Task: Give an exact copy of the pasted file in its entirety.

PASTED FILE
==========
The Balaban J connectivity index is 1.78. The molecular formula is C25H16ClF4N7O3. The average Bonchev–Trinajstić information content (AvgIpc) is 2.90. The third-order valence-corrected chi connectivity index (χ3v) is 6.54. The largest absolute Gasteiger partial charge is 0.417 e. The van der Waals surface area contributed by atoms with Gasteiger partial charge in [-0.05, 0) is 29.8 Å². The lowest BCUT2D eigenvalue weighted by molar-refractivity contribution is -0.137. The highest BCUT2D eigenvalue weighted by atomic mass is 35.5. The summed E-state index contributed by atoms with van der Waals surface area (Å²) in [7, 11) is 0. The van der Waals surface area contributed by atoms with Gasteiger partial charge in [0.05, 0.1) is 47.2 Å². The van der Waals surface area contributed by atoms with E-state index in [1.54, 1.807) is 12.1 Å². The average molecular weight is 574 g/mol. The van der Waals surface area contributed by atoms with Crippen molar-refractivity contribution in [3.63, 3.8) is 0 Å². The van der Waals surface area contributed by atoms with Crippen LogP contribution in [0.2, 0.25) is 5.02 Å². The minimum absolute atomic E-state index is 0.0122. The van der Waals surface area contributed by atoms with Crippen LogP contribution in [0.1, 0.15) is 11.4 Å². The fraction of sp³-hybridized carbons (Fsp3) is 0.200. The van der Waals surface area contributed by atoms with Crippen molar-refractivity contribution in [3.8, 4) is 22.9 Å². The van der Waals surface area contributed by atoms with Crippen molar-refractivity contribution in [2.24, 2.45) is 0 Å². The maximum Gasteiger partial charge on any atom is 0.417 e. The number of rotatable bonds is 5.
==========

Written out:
The Balaban J connectivity index is 1.78. The molecular formula is C25H16ClF4N7O3. The average Bonchev–Trinajstić information content (AvgIpc) is 2.90. The third-order valence-corrected chi connectivity index (χ3v) is 6.54. The largest absolute Gasteiger partial charge is 0.417 e. The van der Waals surface area contributed by atoms with Gasteiger partial charge in [-0.05, 0) is 29.8 Å². The lowest BCUT2D eigenvalue weighted by molar-refractivity contribution is -0.137. The highest BCUT2D eigenvalue weighted by atomic mass is 35.5. The summed E-state index contributed by atoms with van der Waals surface area (Å²) in [7, 11) is 0. The van der Waals surface area contributed by atoms with Gasteiger partial charge in [0.05, 0.1) is 47.2 Å². The van der Waals surface area contributed by atoms with E-state index in [1.54, 1.807) is 12.1 Å². The average molecular weight is 574 g/mol. The van der Waals surface area contributed by atoms with Crippen molar-refractivity contribution in [3.63, 3.8) is 0 Å². The van der Waals surface area contributed by atoms with Crippen LogP contribution in [0.2, 0.25) is 5.02 Å². The minimum absolute atomic E-state index is 0.0122. The van der Waals surface area contributed by atoms with Crippen LogP contribution in [0.1, 0.15) is 11.4 Å². The fraction of sp³-hybridized carbons (Fsp3) is 0.200. The van der Waals surface area contributed by atoms with Crippen molar-refractivity contribution in [3.8, 4) is 22.9 Å². The van der Waals surface area contributed by atoms with Crippen molar-refractivity contribution in [2.24, 2.45) is 0 Å². The maximum Gasteiger partial charge on any atom is 0.417 e. The number of rotatable bonds is 5.